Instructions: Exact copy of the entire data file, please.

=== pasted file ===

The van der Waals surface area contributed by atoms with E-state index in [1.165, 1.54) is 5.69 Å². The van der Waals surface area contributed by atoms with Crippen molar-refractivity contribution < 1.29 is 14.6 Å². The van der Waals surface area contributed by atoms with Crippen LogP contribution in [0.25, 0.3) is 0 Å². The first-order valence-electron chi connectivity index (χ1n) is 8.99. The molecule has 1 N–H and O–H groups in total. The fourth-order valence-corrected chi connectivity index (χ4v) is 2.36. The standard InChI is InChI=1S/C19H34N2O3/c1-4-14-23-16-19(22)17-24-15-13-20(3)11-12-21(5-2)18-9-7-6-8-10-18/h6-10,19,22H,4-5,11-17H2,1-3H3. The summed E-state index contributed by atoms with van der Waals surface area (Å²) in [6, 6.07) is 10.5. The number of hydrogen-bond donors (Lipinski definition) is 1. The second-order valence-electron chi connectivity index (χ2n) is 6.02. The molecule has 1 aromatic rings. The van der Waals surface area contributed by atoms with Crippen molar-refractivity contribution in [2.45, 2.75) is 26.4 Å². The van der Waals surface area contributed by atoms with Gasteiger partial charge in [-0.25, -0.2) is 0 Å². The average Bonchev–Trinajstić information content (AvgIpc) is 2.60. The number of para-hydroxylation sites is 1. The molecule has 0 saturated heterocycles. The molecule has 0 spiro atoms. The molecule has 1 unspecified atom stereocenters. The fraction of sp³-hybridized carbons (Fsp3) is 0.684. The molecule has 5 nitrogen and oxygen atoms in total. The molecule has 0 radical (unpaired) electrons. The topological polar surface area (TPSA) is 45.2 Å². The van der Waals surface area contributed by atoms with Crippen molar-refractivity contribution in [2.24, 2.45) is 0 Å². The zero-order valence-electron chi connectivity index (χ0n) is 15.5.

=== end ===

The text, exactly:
The van der Waals surface area contributed by atoms with E-state index in [1.165, 1.54) is 5.69 Å². The van der Waals surface area contributed by atoms with Crippen molar-refractivity contribution < 1.29 is 14.6 Å². The van der Waals surface area contributed by atoms with Crippen LogP contribution in [0.25, 0.3) is 0 Å². The first-order valence-electron chi connectivity index (χ1n) is 8.99. The molecule has 1 N–H and O–H groups in total. The fourth-order valence-corrected chi connectivity index (χ4v) is 2.36. The standard InChI is InChI=1S/C19H34N2O3/c1-4-14-23-16-19(22)17-24-15-13-20(3)11-12-21(5-2)18-9-7-6-8-10-18/h6-10,19,22H,4-5,11-17H2,1-3H3. The summed E-state index contributed by atoms with van der Waals surface area (Å²) in [6, 6.07) is 10.5. The number of hydrogen-bond donors (Lipinski definition) is 1. The second-order valence-electron chi connectivity index (χ2n) is 6.02. The molecule has 1 aromatic rings. The van der Waals surface area contributed by atoms with Crippen molar-refractivity contribution in [2.45, 2.75) is 26.4 Å². The van der Waals surface area contributed by atoms with Gasteiger partial charge in [-0.25, -0.2) is 0 Å². The average Bonchev–Trinajstić information content (AvgIpc) is 2.60. The number of para-hydroxylation sites is 1. The molecule has 0 saturated heterocycles. The molecule has 0 spiro atoms. The molecule has 1 unspecified atom stereocenters. The fraction of sp³-hybridized carbons (Fsp3) is 0.684. The molecule has 5 nitrogen and oxygen atoms in total. The molecule has 0 radical (unpaired) electrons. The topological polar surface area (TPSA) is 45.2 Å². The van der Waals surface area contributed by atoms with Crippen molar-refractivity contribution in [2.24, 2.45) is 0 Å². The zero-order valence-electron chi connectivity index (χ0n) is 15.5.